XBee Exploration




In this experiment we utilized Xbee radios; an analog radio transmitter and receiver that can be incorporated into a mesh network. Through this experiment there is an exploration of XBees and  initiating an interaction with an arduino component. This is communicated through ‘L’ or ‘H’ low or high to send and receive data and control pins in arduino. XBees can talk to each other by setting the channel and id’s. Incorporating the use of tones with this project I was curious to see how to program music and how that would coincide with sounds from other projects.



Configuring the XBees through the software Coolterm to confirm the XBees are communicating was my first step. I did this by making sure ATID,ATMY and ATDL in Coolterm were properly configured.

ATID: This is the ID of the channel both XBees are talking on

ATMY: This is the ID that defines the Xbee you are using

ATDL : This is the ID of the Xbee you are transmitting to.

Using just an LED with Arduino Mirco and Xbee I tested to make sure the ‘L’ and ‘H’ commands were working. Using the sample Arduino file Physical Pixel and uploading to the controller I was able to turn my LED on and off through the serial monitor.  Then I connected my Xbee and changed the Arduino code from ‘Serial’ to ‘Serial1’. I could see my LED turning on and off so I was ready to progress and attach new components to my bread board.

While setting up my Xbee with my breadboard it’s important to note that the XBee cannot run on 5V it has to be connected to the 3V power pin in the controller.

Physical Pixel Code

const int ledPin = 13; // the pin that the LED is attached to
int incomingByte; // a variable to read incoming serial data into

void setup() {
// initialize serial communication:
// initialize the LED pin as an output:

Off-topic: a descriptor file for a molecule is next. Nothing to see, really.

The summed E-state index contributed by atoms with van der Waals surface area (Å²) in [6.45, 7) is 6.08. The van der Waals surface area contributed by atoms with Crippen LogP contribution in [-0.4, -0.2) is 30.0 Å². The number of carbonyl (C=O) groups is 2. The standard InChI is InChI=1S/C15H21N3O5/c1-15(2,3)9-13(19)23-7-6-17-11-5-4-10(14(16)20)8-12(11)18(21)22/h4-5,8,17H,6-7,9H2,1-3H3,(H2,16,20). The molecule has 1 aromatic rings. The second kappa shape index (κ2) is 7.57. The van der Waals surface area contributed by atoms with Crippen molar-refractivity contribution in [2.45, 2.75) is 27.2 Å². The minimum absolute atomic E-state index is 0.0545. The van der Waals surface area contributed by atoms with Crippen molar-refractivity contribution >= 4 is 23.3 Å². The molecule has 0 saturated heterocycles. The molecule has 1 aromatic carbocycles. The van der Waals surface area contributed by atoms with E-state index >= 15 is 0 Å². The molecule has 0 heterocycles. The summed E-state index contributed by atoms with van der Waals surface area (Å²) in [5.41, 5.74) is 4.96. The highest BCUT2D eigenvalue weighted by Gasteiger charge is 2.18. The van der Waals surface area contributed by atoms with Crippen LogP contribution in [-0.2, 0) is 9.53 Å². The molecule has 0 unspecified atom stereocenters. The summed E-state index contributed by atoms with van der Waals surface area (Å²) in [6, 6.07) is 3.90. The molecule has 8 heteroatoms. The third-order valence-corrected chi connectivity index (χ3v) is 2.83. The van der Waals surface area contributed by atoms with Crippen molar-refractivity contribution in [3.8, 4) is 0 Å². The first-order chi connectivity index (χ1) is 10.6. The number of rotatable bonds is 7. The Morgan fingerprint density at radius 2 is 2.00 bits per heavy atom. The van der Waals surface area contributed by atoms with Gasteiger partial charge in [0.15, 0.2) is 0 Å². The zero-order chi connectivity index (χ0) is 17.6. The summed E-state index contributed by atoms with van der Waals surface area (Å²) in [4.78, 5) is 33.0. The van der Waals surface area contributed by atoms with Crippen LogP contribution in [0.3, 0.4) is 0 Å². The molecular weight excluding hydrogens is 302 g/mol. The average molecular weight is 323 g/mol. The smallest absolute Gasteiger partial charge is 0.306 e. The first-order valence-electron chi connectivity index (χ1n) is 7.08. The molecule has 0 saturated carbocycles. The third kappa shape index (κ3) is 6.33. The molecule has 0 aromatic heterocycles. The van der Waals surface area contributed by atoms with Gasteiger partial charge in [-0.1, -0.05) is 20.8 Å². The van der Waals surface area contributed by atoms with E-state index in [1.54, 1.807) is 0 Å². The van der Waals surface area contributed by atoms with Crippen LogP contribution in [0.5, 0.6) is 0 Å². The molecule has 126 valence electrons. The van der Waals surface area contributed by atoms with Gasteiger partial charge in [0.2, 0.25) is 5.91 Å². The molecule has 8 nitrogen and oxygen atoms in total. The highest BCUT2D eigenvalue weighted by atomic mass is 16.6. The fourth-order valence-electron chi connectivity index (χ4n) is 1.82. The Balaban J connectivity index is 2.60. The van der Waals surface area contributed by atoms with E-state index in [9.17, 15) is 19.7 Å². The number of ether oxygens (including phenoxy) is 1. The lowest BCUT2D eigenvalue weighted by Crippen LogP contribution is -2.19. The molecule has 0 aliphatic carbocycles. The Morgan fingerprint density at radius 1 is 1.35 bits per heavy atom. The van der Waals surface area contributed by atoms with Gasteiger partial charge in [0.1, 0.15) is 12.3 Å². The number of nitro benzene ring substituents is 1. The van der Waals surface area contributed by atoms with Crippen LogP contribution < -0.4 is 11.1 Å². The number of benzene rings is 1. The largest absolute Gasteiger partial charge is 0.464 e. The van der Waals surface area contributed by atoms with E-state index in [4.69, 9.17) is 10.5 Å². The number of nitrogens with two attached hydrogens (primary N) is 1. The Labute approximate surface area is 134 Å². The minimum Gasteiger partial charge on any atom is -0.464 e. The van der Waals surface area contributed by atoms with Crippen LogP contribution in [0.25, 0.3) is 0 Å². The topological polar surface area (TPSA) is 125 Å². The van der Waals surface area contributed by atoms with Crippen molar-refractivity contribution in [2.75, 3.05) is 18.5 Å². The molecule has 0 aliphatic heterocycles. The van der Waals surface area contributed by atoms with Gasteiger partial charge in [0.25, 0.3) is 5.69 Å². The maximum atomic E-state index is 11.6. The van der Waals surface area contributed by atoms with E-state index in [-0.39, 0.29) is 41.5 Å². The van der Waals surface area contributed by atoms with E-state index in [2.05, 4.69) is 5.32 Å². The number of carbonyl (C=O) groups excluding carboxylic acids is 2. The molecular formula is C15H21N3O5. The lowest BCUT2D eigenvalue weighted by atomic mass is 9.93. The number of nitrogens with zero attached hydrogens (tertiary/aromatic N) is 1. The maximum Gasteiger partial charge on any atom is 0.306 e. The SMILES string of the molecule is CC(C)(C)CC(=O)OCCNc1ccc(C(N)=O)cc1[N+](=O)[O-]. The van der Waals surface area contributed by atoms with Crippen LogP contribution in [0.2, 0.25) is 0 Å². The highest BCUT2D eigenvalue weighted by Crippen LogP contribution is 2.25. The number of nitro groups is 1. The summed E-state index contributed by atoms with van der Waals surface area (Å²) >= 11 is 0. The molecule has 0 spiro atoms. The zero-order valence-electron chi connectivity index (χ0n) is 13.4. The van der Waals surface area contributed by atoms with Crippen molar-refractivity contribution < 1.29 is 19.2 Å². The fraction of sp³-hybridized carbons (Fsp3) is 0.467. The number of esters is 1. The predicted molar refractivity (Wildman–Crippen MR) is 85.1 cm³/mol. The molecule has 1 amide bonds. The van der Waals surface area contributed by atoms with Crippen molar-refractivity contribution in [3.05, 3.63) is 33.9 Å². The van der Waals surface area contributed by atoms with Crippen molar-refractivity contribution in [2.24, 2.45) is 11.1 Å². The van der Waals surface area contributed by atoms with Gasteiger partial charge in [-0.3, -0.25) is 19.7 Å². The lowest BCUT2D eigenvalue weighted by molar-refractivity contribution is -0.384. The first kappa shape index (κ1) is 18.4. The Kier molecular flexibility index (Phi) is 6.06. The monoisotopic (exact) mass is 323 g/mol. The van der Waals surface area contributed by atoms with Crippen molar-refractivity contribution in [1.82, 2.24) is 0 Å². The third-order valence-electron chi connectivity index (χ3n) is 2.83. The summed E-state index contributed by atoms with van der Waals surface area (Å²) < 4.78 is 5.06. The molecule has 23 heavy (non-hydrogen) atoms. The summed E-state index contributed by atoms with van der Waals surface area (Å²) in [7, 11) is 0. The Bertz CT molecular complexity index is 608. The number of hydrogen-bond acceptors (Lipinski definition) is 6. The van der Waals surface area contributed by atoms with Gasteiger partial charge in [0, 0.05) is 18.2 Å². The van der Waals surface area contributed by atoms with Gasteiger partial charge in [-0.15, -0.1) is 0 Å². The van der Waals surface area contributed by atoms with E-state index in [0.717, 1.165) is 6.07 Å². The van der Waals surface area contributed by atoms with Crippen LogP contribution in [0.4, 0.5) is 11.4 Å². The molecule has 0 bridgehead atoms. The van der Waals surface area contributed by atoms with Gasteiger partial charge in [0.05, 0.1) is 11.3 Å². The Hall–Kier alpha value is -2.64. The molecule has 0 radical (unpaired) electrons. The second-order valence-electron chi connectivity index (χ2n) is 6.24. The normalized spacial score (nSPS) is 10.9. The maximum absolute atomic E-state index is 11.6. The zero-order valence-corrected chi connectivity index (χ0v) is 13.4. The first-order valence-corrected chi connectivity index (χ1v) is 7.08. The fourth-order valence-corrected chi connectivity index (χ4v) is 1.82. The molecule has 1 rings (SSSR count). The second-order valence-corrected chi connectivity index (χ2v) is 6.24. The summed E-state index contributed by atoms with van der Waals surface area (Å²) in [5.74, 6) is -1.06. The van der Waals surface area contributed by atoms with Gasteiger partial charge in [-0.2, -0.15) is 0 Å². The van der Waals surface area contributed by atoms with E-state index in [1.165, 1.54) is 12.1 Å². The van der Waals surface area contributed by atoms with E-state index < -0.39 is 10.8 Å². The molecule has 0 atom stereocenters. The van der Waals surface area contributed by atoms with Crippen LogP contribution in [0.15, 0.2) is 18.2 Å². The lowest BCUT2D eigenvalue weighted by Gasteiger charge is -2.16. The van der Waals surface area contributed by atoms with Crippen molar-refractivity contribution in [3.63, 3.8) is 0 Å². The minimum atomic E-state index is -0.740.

pinMode(ledPin, OUTPUT);

void loop() {
// see if there’s incoming serial data:
if (Serial.available() > 0) {
// read the oldest byte in the serial buffer:
incomingByte = Serial.read();
// if it’s a capital H (ASCII 72), turn on the LED:
if (incomingByte == ‘H’) {
digitalWrite(ledPin, HIGH);
// if it’s an L (ASCII 76) turn off the LED:
if (incomingByte == ‘L’) {
digitalWrite(ledPin, LOW);


Never having used a speaker with arduino before I started to research how to use tones. From the Arduino website I found pitches.h. This file contains all the pitch values for typical notes. For example, NOTE_C4 is middle C. NOTE_FS4 is F sharp, and so forth. So instead of writing the frequency in the tone( ) function, we’ll just have to write the name of the note. This note table was originally written by Brett Hagman. I wanted to make use of the Piezo Speaker in order to play melodies. It produces PWM signals in order to play music. While using and testing with the Piezo speaker I learned can’t use tone() while also using analogWrite() on pins 3 or 11. That’s because the tone() function uses the same built in timer that analogWrite() does for pins 3 and 11.



With time being a factor I realized creating my own music wasn’t viable but I did discover a lot of pre existing music. I decided to use the music from the video games Super Mario Brothers. I correlated the music tones with the ‘L’ and ‘H’ command through the XBee. I added an LED to initiate with the speaker. While testing with this version of the breadboard the ‘L’ function would only sometimes work. I think this has to do with the sequencing of the tones.



With this collaborative project, I learned about the different affordances of creating an abstract orchestra through different sounds with others. The aspect of testing with others and seeing their projects was a positive experience and provided a good foundation in radio analog communication. Experiencing each project as a collective with these components is something that could be expanded upon later and with a larger network now that we know how to test and troubleshoot with the XBees.





Play simple melodies with an Arduino and a piezo buzzer


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